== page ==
The APEC Women Leaders Network ended its three-day meeting Tuesday in Tokyo by calling on APEC leaders to recognize women’s economic contributions to the Asia-Pacific region and implement policies to support female career development and entrepreneurship.
The WLN meeting recommended that APEC leaders “collaborate with the private sector on initiatives that encourage and accelerate the promotion of women in management, leadership and board positions such as setting targets and reporting progress.”
To that end, the governments need to help women have more opportunities for vocational training for women and their life-long learning, participants said in a concluding statement.
Appropriate policies for work-life balance such as flexible work schedules are also necessary to encourage women and men to share family responsibilities, the statement said.
As for promotion of female entrepreneurship, financial hurdles are always a barrier. “Access to finance for women continues to be a significant challenge in all APEC economies,” it said.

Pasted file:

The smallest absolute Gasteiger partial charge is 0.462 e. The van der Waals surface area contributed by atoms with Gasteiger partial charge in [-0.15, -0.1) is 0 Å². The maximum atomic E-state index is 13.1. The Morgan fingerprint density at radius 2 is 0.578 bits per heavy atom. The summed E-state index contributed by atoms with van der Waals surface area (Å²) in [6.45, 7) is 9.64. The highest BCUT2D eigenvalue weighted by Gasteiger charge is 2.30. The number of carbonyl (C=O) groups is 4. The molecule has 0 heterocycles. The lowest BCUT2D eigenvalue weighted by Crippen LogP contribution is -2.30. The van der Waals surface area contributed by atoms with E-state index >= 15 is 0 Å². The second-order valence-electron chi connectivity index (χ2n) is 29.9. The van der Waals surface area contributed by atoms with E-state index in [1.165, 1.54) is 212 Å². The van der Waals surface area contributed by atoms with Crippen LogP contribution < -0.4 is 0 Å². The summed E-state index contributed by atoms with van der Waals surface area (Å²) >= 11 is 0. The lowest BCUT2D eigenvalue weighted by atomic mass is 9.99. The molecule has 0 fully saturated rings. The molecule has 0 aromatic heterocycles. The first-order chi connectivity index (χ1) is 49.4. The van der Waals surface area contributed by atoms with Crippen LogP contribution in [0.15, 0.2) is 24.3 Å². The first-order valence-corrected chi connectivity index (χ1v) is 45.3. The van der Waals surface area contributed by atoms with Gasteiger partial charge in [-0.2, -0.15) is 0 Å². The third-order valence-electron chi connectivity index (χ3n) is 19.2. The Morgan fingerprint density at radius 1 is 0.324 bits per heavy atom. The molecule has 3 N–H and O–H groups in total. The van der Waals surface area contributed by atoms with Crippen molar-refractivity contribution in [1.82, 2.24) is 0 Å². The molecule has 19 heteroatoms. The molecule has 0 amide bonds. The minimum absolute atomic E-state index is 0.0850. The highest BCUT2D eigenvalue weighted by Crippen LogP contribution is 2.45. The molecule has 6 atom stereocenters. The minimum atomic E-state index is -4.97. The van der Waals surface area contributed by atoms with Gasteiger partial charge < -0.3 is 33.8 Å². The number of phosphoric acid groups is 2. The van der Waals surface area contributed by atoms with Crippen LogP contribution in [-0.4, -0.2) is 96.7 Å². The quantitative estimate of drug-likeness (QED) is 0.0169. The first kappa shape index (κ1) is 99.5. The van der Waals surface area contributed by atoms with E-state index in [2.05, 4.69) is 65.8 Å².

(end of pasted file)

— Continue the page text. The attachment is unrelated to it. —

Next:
Patricia Foley Hinnen, founding CEO of Capital Sisters International, which extends micro loans to women in poverty, stressed in a panel discussion earlier Tuesday the tough situations faced by motivated women in some nations.
“Think about ways to help your fellow sisters in developing countries,” Hinnen said.
The meeting also urged APEC leaders to “improve the capacity of economies in the APEC region to collect, analyze and disseminate sex-disaggregated statistics and use emerging data to raise awareness among policymakers about gender disparities.”
The WLN meeting said it will monitor the implementation of its recommendations in each economy.
The day’s agenda started with a keynote speech by Yuri Konno, president and CEO of telephone service provider Dial Service Co.
Konno, a leader of female entrepreneurship in Japan, stressed the tough reality for entrepreneurs here.
Out of 100 startup companies in the country, 30 firms fail after just one year. After a decade, 75 percent of the companies fail, and 98 percent of them cease to be in business after 30 years, Konno said.
“The country has to support startup companies more,” she said.
Almas Jiwani, president and CEO of Frontier Canada Inc., pointed out in the panel discussion statistics showing women still do not have enough power, including in big companies. She said 40 percent of Fortune 500 companies have no woman on their boards.